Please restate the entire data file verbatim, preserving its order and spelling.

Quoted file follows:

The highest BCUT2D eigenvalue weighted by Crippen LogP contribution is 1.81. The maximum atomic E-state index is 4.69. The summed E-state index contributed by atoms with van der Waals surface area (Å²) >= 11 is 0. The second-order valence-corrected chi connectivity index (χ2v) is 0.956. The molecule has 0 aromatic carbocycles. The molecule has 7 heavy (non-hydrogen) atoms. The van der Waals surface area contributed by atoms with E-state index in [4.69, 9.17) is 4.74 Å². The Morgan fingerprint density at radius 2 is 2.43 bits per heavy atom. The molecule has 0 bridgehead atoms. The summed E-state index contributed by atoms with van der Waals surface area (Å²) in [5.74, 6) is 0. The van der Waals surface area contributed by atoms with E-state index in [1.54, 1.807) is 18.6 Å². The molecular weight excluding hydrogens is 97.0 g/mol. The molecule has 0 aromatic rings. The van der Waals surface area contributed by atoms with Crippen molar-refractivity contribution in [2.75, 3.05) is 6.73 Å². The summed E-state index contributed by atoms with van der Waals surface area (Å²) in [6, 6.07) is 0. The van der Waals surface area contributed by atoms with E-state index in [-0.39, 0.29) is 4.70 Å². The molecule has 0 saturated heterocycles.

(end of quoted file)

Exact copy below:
The highest BCUT2D eigenvalue weighted by Crippen LogP contribution is 1.81. The maximum atomic E-state index is 4.69. The summed E-state index contributed by atoms with van der Waals surface area (Å²) >= 11 is 0. The second-order valence-corrected chi connectivity index (χ2v) is 0.956. The molecule has 0 aromatic carbocycles. The molecule has 7 heavy (non-hydrogen) atoms. The van der Waals surface area contributed by atoms with E-state index in [4.69, 9.17) is 4.74 Å². The Morgan fingerprint density at radius 2 is 2.43 bits per heavy atom. The molecule has 0 bridgehead atoms. The summed E-state index contributed by atoms with van der Waals surface area (Å²) in [5.74, 6) is 0. The van der Waals surface area contributed by atoms with E-state index in [1.54, 1.807) is 18.6 Å². The molecular weight excluding hydrogens is 97.0 g/mol. The molecule has 0 aromatic rings. The van der Waals surface area contributed by atoms with Crippen molar-refractivity contribution in [2.75, 3.05) is 6.73 Å². The summed E-state index contributed by atoms with van der Waals surface area (Å²) in [6, 6.07) is 0. The van der Waals surface area contributed by atoms with E-state index in [-0.39, 0.29) is 4.70 Å². The molecule has 0 saturated heterocycles.